Minimizing Seclusion and Restraint on Seniors Units

Minimizing Seclusion and Restraint on Seniors Units

Seniors present a unique set of challenges. Hear from Staff in the Seniors program as they share their thoughts on minimizing the use of seclusion and restraint in this patient population.

This video was used at the 2011 Thought Leadership Forum

Text Transcript

Seniors present a unique set of challenges. Hear from staff in the seniors program as they share their thoughts about minimizing the use of seclusion and restraint in this patient population.

Dr. Ilan Fishler:
Traditionally, with the younger population, or with a population that doesn’t have memory impairment, they can communicate with you what their needs are. But, in the senior population that has significant memory impairment that information has to be gained through other methods. So that’s the biggest challenge. I think the most important thing is to do a really, very comprehensive diagnostic psychosocial assessment and treatment planning, with a full interprofessional team. Most restraint and seclusion is used as a result of not adequately preparing for potential future behaviours based on patients presenting difficulties. So, if you think about what is contributing to a patient’s distress and address it through, with a bio-psychosocial treatment approach. The pharmacologic and un-pharmacologic treatment strategies. That should really reduce the need to use restraint and seclusion as much as possible.

Nazir Hussain – Social Worker:
So sometimes, out of fear, out of frustration, they may manifest some sign of anger and aggression. I always look for what caused that aggression because apparent symptoms that are not produced automatically, they are a result of something deeper. I always try to find the cause and one side is anger, the other side is what can soothe that person, what can help that person stay calm and think about something positive

Nina Tzambezis – Registered Nurse:
Some of the things that we’ve done as far as minimizing the restraints is we have put high-low beds on the units for most of the patients. So, what that means is, the beds are situated closer to the floor so they have that ability to get out of the bed if they want to and they’re not restrained to the bed. We have areas that they are able to roam within the unit. We will give them food, fluids, distract them, walk with them, talk with them, do a one-to-one on them, that sort of thing. As long as you can pin point where the aggression is coming from or if you can see that they’re getting agitated, you will try to find ways to defuse them before they get too aggressive. It can be very challenging, physically and emotionally. From day to day it’s very physical care. You do get somewhat emotionally involved because, especially for some of us, who are here on a daily basis, it can be very wearing. We work well as a team. You know, it’s good to see, we all talk it out, we all share our views, not everybody agrees all the time but we all discuss what we think is right for the patient and you will have a difference in opinion but everybody’s opinion is heard and it’s all validated and appreciated by everybody.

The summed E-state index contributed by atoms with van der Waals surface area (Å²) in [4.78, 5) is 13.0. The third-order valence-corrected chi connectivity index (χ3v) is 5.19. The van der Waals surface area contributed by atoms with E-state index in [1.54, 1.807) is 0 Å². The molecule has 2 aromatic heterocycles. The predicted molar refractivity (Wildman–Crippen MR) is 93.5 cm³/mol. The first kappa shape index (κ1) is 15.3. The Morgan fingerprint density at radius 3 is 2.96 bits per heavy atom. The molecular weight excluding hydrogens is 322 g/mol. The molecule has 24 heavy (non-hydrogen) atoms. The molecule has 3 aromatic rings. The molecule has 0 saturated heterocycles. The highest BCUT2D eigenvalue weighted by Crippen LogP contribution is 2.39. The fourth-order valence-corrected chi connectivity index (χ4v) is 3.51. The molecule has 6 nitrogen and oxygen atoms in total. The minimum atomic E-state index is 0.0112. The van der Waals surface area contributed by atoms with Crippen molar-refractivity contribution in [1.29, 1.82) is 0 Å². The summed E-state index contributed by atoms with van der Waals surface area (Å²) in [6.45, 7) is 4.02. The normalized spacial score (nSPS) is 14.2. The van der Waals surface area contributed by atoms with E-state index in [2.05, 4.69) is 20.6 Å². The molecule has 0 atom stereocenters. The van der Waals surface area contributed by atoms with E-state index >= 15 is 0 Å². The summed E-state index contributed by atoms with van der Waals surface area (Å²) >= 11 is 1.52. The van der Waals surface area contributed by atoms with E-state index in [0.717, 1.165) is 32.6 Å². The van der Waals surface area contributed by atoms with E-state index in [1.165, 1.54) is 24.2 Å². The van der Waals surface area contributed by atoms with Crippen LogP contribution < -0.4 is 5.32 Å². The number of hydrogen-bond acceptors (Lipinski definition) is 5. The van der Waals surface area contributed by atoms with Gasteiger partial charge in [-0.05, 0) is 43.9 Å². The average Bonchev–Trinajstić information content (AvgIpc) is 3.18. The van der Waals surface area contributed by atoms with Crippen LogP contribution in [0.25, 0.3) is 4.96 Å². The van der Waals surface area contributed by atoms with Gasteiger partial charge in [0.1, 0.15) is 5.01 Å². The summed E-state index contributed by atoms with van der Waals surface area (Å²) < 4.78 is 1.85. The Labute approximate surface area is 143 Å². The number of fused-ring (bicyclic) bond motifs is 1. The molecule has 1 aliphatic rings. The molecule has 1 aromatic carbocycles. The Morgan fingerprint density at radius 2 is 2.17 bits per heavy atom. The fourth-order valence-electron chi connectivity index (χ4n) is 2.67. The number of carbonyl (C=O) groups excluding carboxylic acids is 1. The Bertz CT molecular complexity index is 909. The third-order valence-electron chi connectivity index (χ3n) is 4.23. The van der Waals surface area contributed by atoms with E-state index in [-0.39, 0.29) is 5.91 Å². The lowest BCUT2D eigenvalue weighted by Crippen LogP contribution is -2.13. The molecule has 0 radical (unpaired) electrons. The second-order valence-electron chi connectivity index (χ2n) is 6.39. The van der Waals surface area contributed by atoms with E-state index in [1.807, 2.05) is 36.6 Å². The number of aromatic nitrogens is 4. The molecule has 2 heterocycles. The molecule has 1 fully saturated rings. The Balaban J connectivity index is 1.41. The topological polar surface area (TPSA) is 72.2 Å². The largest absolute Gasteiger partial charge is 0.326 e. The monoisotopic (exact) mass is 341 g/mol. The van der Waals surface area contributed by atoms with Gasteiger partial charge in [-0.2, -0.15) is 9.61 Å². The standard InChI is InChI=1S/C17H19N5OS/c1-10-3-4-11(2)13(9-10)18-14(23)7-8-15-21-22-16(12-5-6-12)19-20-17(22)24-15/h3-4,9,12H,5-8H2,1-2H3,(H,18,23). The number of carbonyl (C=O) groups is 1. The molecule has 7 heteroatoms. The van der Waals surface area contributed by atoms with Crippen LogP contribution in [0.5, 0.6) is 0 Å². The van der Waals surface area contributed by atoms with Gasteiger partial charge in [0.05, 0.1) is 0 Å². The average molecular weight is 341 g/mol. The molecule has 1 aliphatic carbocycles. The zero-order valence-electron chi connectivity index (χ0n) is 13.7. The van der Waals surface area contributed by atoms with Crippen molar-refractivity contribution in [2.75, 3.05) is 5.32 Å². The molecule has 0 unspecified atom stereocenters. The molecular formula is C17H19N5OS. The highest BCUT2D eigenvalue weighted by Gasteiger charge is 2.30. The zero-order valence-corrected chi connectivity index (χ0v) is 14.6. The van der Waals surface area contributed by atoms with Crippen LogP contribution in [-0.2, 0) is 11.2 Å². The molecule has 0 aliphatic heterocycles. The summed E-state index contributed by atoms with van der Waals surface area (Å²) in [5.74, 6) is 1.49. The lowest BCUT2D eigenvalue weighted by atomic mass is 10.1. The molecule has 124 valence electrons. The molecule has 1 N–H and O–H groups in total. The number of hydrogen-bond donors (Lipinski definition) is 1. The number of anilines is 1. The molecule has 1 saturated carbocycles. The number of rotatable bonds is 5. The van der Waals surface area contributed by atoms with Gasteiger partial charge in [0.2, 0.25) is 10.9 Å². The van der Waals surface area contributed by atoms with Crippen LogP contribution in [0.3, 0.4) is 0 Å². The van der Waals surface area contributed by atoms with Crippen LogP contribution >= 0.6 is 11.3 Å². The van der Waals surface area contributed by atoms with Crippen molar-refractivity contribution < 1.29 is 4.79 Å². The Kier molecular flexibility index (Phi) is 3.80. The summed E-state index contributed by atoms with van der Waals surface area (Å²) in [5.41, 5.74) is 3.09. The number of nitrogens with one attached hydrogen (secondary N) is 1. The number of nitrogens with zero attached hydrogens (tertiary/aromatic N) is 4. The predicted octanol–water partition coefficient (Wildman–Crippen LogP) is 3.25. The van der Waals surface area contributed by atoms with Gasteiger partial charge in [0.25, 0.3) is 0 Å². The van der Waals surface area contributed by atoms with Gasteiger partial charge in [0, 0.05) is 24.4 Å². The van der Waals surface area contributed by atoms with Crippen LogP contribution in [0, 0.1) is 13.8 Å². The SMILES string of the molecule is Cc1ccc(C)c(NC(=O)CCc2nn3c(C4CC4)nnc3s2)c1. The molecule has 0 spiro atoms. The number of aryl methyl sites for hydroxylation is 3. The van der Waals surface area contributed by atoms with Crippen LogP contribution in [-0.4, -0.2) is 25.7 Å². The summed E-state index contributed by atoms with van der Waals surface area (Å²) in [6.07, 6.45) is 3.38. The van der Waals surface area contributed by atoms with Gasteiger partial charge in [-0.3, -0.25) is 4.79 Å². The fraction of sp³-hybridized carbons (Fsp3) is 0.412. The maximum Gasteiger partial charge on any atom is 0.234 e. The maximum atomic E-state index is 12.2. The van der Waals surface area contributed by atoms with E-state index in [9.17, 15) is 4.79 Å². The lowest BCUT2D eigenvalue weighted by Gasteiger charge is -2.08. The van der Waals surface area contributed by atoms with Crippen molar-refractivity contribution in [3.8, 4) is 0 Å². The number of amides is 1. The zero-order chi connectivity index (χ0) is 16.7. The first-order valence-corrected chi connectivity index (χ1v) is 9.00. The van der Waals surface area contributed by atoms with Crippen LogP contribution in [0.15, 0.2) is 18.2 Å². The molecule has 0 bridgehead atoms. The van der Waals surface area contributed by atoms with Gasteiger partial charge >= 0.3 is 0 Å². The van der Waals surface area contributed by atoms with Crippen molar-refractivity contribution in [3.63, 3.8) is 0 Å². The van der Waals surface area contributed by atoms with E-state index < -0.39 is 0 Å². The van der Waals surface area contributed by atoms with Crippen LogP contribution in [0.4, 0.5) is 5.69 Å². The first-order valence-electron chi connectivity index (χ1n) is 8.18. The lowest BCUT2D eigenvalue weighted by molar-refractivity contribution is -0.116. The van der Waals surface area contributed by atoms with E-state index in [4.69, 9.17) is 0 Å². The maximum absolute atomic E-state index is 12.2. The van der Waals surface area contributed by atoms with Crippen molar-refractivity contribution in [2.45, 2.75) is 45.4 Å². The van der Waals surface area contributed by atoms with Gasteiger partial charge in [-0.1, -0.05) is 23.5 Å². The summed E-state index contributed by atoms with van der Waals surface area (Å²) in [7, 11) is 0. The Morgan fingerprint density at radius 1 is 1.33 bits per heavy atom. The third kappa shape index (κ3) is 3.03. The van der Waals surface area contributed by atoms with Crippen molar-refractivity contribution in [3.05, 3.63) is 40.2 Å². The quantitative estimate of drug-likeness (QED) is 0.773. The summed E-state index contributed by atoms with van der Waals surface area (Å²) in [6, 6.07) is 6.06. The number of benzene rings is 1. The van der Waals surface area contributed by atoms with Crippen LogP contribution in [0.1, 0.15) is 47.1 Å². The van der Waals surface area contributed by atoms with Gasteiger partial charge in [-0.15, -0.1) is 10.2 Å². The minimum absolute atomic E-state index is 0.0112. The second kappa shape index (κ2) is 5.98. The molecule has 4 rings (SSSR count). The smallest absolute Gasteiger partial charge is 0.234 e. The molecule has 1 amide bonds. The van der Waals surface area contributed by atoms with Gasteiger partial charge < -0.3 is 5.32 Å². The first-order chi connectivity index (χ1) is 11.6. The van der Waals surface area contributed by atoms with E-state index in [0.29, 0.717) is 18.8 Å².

Dr. Ilan Fishler:
I’m going to tell you a little bit about a patient, which really impacted me deeply. He was a relatively young man for our unit, in his seventies, with frontal temporal dementia. He was also a French man and a holocaust survivor who had been transferred from another hospital because he was profoundly aggressive in the course of his dementia. Actually, at the other hospital, it would be typically, six security guards would have to go and hold him down so that nurses could provide care for him because he was incapable of doing it himself, providing the care to himself. For a holocaust survivor, you can imagine how traumatic that would be. Through our careful assessment we were able to see that as being a manifestation of various severe depression on top of the dementia from which he was suffering. Through the use of ECT he actually had a very quick recovery and was eating again and was engaged with other people. We didn’t require, although initially he required wrist to waist restraints to facilitate the provision of care, you know, in a very short period of time, we were able to get to the point where only one staff was providing care and he was again in a trusting environment and obviously wasn’t frightened or threatened by it and it was a very positive outcome.